Born as Eve Cohen in 1912 in Philadelphia from Russian-Jewish immigrant parents who had fled persecution, she was one of nine children. Her childhood was spent in poverty because her father, although a well-educated man and a rabbi, could only find work as a peddler. Arnold was gifted her first camera by a boyfriend and quickly became a self-taught photographer. It was only in 1948 that she was able to receive training by Alexey Brodovitch, the at-the-time art director of Harper’s Bazaar and a photographer himself, during a course at the New School for Social Research in New York. For one assignment, Arnold went to Harlem in order to take photographs of the fashion shows that were held in deconsecrated churches, bars and restaurants. Due to the poorly lit environments in which she was shooting, Arnold was required to quickly learn how to transform this inconvenience into a strength. The ability to skillfully use the available light in any situation became an integral part of her photographic production and made her portraits particularly evocative and vibrant.
The Casa-Museo Villa Bassi in Abano Terme, a town in the province of Padova in the Veneto region, hosts the first Italian retrospective of the works of the American photographer Eve Arnold. From the Harlem ghetto to Inner Mongolia, from Haiti’s secret voodoo practices to the private moments of Hollywood actresses, this exhibition focuses exclusively on Arnold’s portraits of women across the globe.
Because virtually no American publication was printing images of black people at the time, Arnold’s Harlem photographs ended up being published in the United Kingdom by the magazine Picture Post. The photographs of Harlem got the attention of Henri Cartier-Bresson, one of the founders of the photographic agency Magnum. Bresson met Arnold in 1951. It took her only six years to become a full member and the first female member of the agency.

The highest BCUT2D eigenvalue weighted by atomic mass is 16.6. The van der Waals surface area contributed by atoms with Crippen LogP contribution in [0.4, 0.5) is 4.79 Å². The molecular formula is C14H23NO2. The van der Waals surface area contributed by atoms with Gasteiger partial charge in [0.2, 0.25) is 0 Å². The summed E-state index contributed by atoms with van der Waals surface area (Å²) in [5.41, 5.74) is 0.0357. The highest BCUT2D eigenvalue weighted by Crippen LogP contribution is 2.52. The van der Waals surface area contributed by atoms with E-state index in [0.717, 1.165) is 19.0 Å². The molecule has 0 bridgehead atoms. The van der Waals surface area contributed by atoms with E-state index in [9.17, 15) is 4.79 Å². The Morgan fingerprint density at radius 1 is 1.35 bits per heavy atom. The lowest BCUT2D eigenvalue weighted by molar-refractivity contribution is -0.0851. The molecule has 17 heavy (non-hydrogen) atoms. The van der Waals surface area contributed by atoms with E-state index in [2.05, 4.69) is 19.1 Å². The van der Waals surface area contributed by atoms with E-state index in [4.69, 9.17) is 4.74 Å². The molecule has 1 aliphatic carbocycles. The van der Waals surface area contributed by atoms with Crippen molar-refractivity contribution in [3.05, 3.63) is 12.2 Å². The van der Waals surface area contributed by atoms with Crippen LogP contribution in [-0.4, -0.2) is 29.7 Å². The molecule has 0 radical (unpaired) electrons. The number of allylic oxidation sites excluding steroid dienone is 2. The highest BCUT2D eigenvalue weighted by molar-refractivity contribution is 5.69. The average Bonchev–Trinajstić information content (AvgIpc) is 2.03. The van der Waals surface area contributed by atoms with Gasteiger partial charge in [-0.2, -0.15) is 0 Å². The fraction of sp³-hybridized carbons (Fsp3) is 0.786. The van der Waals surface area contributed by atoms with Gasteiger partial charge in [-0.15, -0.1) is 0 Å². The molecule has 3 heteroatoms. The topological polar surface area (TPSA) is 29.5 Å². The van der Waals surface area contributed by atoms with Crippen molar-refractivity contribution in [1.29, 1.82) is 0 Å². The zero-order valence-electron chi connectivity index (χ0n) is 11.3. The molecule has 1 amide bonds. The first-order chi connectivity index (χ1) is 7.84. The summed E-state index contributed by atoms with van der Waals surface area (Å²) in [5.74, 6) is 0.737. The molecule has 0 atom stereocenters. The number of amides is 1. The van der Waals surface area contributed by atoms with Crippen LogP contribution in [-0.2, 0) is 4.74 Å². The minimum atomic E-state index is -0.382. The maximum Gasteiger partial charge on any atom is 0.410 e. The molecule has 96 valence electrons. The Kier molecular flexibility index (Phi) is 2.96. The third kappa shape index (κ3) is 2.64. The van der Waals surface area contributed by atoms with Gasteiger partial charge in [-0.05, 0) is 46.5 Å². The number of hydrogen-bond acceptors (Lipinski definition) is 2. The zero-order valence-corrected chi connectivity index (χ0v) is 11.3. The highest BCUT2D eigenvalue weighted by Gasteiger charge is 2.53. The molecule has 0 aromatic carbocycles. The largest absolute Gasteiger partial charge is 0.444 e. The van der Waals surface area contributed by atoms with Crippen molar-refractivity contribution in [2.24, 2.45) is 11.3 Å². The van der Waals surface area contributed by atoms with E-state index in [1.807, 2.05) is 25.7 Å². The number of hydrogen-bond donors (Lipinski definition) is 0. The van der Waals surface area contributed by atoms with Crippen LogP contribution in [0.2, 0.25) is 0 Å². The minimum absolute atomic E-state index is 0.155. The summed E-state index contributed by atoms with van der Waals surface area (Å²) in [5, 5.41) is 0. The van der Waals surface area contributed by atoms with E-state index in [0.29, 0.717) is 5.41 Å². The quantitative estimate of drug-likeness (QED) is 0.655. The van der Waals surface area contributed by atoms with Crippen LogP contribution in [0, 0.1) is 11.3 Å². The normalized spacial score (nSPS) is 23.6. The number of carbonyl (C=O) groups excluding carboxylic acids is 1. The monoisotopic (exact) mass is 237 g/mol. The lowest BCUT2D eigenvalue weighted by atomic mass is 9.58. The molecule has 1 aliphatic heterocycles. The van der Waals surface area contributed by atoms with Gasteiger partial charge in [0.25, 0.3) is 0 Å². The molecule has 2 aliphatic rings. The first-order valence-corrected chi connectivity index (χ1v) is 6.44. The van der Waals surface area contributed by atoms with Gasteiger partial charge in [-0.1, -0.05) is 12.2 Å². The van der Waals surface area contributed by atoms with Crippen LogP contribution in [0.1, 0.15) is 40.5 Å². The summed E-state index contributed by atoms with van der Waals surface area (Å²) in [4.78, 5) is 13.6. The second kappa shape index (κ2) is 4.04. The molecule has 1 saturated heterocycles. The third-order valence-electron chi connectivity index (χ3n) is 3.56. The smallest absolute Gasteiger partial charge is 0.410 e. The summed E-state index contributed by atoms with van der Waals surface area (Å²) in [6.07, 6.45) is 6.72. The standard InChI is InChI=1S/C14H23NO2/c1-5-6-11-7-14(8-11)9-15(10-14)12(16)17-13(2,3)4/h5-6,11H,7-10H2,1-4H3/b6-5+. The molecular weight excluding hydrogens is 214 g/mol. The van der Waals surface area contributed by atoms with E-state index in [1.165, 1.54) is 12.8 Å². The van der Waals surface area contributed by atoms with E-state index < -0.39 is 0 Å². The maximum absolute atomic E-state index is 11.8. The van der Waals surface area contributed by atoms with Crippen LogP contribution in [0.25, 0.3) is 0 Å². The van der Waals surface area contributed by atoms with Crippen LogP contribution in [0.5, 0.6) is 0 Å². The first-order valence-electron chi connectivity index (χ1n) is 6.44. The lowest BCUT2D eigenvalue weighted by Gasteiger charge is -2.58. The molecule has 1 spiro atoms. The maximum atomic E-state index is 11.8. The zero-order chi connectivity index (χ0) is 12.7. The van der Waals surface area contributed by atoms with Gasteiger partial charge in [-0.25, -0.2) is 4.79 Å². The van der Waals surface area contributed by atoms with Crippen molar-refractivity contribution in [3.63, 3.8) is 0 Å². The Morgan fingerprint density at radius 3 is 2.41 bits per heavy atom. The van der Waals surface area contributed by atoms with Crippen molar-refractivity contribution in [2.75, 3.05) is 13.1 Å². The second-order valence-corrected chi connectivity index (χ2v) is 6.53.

In 1952, Arnold moved to Long Island and worked on one of the most important and well-known projects of her career, A Baby’s First Five Minutes. The images told the stories of the first five minutes in the lives of the babies born at the Mother Hospital in Port Jefferson. During the 1950s and 1960s, Arnold photographed many celebrities—Marylin Monroe, Paul Newman, Joan Crawford, Marlene Dietrich, and Andy Warhol—and brought attention to social and political events and personalities, such as the Civil Rights Movement and Malcolm X, and the rise of political figures like Senator Joseph McCarthy.
Yet, the focus of Arnold’s work was on women; their struggles, their strengths, and the expectations that society was placing upon them. Over the years, Arnold not only portrayed the conditions of women in America and Britain but also around the world. With the images of Joan Crawford, Arnold showed the glamourous yet psychologically and physically demanding world of a Hollywood actress. About Crawford, Arnold recalled: “Those would be her days for having her nails done, her hair colored, her legs waxed, her eyebrows dyed; all of which she wanted me to record on film, to show her devotion to the public.”
Arnold documented the lives of Middle Eastern women in the project Behind the Veil (1971) and she was one of the first Western photographers to visit Communist China in 1979. Her photographs showed the world the transition period of a country that still relied on traditional activities such as cormorant fishing while taking the first steps towards becoming one of the biggest economies in the world.
In the book The Unretouched Woman (1976) Arnold said that she wanted to document poverty because she had experienced it; she had lost a child and that is why she was interested in birth; she was a woman and she wanted to understand women. Eve Arnold was a woman in a profession dominated by men. She strongly opposed the label of “woman photographer” because she simply wanted to be recognized as a photographer who happened to be a woman. And she was a great photographer. Without her unique way of looking at the world, there would be no record of Marylin Monroe’s timeless and familiar beauty, of a baby’s first touch with their mothers, the fearless Mongolian girls training horses for the militia, or the exuberant fashion shows in Harlem.